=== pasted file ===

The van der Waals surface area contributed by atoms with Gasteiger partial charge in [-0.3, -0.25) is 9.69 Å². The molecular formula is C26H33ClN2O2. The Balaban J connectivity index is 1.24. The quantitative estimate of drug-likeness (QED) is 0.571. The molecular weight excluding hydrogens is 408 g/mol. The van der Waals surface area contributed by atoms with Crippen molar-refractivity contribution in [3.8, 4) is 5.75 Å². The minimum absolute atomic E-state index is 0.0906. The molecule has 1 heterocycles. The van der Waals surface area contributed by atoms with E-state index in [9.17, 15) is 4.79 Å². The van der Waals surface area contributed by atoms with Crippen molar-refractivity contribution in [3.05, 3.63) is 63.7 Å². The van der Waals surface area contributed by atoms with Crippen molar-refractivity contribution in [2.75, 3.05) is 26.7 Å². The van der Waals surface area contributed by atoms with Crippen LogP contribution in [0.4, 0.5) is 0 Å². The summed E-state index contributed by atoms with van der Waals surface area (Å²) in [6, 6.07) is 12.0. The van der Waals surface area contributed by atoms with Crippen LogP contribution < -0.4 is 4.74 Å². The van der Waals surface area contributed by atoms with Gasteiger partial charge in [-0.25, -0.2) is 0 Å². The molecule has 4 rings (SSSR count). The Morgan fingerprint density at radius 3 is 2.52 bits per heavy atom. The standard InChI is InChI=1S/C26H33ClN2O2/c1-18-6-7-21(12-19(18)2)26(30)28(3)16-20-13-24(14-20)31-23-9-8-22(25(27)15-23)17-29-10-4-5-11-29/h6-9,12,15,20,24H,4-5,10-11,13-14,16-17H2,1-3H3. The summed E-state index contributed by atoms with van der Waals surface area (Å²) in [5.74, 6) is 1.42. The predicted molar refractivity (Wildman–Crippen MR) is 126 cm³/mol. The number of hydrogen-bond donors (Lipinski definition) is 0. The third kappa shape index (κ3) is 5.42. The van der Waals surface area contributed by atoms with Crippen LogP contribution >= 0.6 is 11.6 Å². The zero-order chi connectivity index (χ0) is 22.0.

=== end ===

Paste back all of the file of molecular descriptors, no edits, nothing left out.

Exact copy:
The van der Waals surface area contributed by atoms with Gasteiger partial charge in [-0.3, -0.25) is 9.69 Å². The molecular formula is C26H33ClN2O2. The Balaban J connectivity index is 1.24. The quantitative estimate of drug-likeness (QED) is 0.571. The molecular weight excluding hydrogens is 408 g/mol. The van der Waals surface area contributed by atoms with Crippen molar-refractivity contribution in [3.8, 4) is 5.75 Å². The minimum absolute atomic E-state index is 0.0906. The molecule has 1 heterocycles. The van der Waals surface area contributed by atoms with E-state index in [9.17, 15) is 4.79 Å². The van der Waals surface area contributed by atoms with Crippen molar-refractivity contribution in [3.05, 3.63) is 63.7 Å². The van der Waals surface area contributed by atoms with Crippen molar-refractivity contribution in [2.75, 3.05) is 26.7 Å². The van der Waals surface area contributed by atoms with Crippen LogP contribution in [0.4, 0.5) is 0 Å². The summed E-state index contributed by atoms with van der Waals surface area (Å²) in [6, 6.07) is 12.0. The van der Waals surface area contributed by atoms with Crippen LogP contribution < -0.4 is 4.74 Å². The van der Waals surface area contributed by atoms with Gasteiger partial charge in [-0.25, -0.2) is 0 Å². The molecule has 4 rings (SSSR count). The Morgan fingerprint density at radius 3 is 2.52 bits per heavy atom. The standard InChI is InChI=1S/C26H33ClN2O2/c1-18-6-7-21(12-19(18)2)26(30)28(3)16-20-13-24(14-20)31-23-9-8-22(25(27)15-23)17-29-10-4-5-11-29/h6-9,12,15,20,24H,4-5,10-11,13-14,16-17H2,1-3H3. The summed E-state index contributed by atoms with van der Waals surface area (Å²) in [5.74, 6) is 1.42. The predicted molar refractivity (Wildman–Crippen MR) is 126 cm³/mol. The number of hydrogen-bond donors (Lipinski definition) is 0. The third kappa shape index (κ3) is 5.42. The van der Waals surface area contributed by atoms with Crippen LogP contribution >= 0.6 is 11.6 Å². The zero-order chi connectivity index (χ0) is 22.0.